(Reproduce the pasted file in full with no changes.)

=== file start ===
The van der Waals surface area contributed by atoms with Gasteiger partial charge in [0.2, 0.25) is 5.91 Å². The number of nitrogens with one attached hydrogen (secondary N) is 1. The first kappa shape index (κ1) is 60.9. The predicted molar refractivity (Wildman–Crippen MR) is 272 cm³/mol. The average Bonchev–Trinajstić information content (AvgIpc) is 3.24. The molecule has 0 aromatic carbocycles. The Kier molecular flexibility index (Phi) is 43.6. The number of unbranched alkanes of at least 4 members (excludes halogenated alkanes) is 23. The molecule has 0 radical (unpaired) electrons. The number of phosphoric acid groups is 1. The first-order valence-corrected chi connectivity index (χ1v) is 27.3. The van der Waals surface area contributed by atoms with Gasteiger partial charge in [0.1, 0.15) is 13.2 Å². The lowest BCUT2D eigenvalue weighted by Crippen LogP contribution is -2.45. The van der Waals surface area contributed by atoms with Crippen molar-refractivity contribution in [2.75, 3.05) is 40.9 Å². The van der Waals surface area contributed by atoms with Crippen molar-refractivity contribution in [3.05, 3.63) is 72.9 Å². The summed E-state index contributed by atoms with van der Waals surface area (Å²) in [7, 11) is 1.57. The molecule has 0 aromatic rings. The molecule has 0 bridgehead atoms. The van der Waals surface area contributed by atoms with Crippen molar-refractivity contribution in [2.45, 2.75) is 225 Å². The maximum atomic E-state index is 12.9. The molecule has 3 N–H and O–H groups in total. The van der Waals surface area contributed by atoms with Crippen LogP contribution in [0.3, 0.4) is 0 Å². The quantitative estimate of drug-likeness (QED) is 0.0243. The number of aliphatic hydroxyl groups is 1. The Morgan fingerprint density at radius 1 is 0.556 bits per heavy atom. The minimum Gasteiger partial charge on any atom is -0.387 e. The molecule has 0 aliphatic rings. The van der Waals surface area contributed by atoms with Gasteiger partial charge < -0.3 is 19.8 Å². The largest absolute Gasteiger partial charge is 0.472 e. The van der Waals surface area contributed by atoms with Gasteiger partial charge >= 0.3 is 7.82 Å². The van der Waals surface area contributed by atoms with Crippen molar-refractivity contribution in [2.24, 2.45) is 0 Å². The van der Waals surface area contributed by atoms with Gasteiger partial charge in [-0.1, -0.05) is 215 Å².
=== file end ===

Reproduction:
The van der Waals surface area contributed by atoms with Gasteiger partial charge in [0.2, 0.25) is 5.91 Å². The number of nitrogens with one attached hydrogen (secondary N) is 1. The first kappa shape index (κ1) is 60.9. The predicted molar refractivity (Wildman–Crippen MR) is 272 cm³/mol. The average Bonchev–Trinajstić information content (AvgIpc) is 3.24. The molecule has 0 aromatic carbocycles. The Kier molecular flexibility index (Phi) is 43.6. The number of unbranched alkanes of at least 4 members (excludes halogenated alkanes) is 23. The molecule has 0 radical (unpaired) electrons. The number of phosphoric acid groups is 1. The first-order valence-corrected chi connectivity index (χ1v) is 27.3. The van der Waals surface area contributed by atoms with Gasteiger partial charge in [0.1, 0.15) is 13.2 Å². The lowest BCUT2D eigenvalue weighted by Crippen LogP contribution is -2.45. The van der Waals surface area contributed by atoms with Crippen molar-refractivity contribution in [2.75, 3.05) is 40.9 Å². The van der Waals surface area contributed by atoms with Crippen molar-refractivity contribution in [3.05, 3.63) is 72.9 Å². The summed E-state index contributed by atoms with van der Waals surface area (Å²) in [7, 11) is 1.57. The molecule has 0 aromatic rings. The molecule has 0 bridgehead atoms. The van der Waals surface area contributed by atoms with Crippen molar-refractivity contribution in [2.45, 2.75) is 225 Å². The maximum atomic E-state index is 12.9. The molecule has 3 N–H and O–H groups in total. The van der Waals surface area contributed by atoms with Crippen LogP contribution in [0.3, 0.4) is 0 Å². The quantitative estimate of drug-likeness (QED) is 0.0243. The number of aliphatic hydroxyl groups is 1. The Morgan fingerprint density at radius 1 is 0.556 bits per heavy atom. The minimum Gasteiger partial charge on any atom is -0.387 e. The molecule has 0 aliphatic rings. The van der Waals surface area contributed by atoms with Gasteiger partial charge < -0.3 is 19.8 Å². The largest absolute Gasteiger partial charge is 0.472 e. The van der Waals surface area contributed by atoms with Gasteiger partial charge >= 0.3 is 7.82 Å². The van der Waals surface area contributed by atoms with Crippen molar-refractivity contribution in [2.24, 2.45) is 0 Å². The van der Waals surface area contributed by atoms with Gasteiger partial charge in [-0.1, -0.05) is 215 Å².